ECONOMYNEXT – Sri Lanka’s Colombo Stock Exchange (CSE) will introduce a measure to facilitate local companies to raise funds in foreign currencies, a CSE official said, as the island nation is facing a forex crisis after the central bank’s excess money printing.
Sri Lankan importers are struggling to get adequate US dollars as they cannot open letter of credit with local banks due to forex shortage as the country’s foreign currency reserves plummeted over 50 percent last year alone.
The CSE’s new move, which was approved last week by the regulator Securities and Exchange Commission (SEC) will allow Sri Lankan companies seeking to fund foreign currency projects to raise capital in offshore currencies by listing at the Exchange, a CSE official said.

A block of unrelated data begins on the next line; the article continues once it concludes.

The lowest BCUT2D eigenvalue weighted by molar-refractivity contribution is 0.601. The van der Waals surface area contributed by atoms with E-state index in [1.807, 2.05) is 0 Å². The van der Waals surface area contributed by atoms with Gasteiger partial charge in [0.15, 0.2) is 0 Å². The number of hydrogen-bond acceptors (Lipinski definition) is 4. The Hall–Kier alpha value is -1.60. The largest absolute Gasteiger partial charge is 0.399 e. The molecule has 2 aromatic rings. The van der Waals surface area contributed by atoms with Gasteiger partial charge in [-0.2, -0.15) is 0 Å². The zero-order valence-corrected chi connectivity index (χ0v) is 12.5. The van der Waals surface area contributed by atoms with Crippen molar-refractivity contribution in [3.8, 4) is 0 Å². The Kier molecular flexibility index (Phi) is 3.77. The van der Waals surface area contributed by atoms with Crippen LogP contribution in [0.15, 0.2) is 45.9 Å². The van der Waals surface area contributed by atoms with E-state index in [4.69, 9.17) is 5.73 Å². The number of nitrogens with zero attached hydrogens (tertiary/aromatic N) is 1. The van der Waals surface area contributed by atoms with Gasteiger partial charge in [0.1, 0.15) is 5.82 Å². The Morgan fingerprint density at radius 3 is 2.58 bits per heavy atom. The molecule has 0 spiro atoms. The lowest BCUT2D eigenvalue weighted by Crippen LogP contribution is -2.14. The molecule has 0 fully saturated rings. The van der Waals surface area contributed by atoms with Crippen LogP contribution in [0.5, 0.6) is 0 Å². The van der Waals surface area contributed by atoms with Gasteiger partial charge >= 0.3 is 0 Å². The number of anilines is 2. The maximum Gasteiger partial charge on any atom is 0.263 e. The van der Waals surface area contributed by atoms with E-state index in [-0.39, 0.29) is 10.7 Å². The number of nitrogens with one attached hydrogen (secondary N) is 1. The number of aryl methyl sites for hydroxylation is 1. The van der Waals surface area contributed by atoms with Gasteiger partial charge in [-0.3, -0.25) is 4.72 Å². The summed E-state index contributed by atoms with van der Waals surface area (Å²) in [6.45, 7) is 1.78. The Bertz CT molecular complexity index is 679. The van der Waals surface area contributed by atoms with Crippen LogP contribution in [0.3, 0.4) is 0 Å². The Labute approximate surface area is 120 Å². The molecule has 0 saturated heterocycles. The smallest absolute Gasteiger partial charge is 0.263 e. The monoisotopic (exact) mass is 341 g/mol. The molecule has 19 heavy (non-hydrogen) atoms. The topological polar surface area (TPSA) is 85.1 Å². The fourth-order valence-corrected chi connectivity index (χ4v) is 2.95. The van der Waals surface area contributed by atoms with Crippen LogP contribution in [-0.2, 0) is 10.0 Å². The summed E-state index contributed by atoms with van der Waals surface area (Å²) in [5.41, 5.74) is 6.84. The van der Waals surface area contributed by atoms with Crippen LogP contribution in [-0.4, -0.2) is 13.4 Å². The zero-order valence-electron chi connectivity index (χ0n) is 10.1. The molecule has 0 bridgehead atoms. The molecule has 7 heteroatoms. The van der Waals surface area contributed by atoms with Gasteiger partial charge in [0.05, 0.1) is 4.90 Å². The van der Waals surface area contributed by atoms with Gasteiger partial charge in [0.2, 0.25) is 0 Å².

“Companies which have earned over 50 percent of their revenue in foreign currencies in the last three years with a minimum revenue of 5 million US dollars are eligible to use this option,” the source told EconomyNext.
Though the central bank banned many imports last year, the 2021 import bill hit a three-year high as lower interest rates amid excess money printing made imports cheaper.
The move comes at a time the central bank has been struggling to raise dollar loans to boost its reserves, which fell by more than a quarter in January.
Analysts blame the central bank’s parallel currency exchange for the lack of dollar inflows from remittances and exports.
Though the central bank has fixed the exchange rate at around 200 rupees per dollar, the US currency is sold at around 250 rupees in the grey market.
Sri Lanka is unable to tap international capital market for foreign currency loans as global rating agencies have downgraded its credit rating to its worst in the history due to risks faced in foreign debt repayment.
The central bank, however, has repeatedly said it can manage foreign loans and will not default any.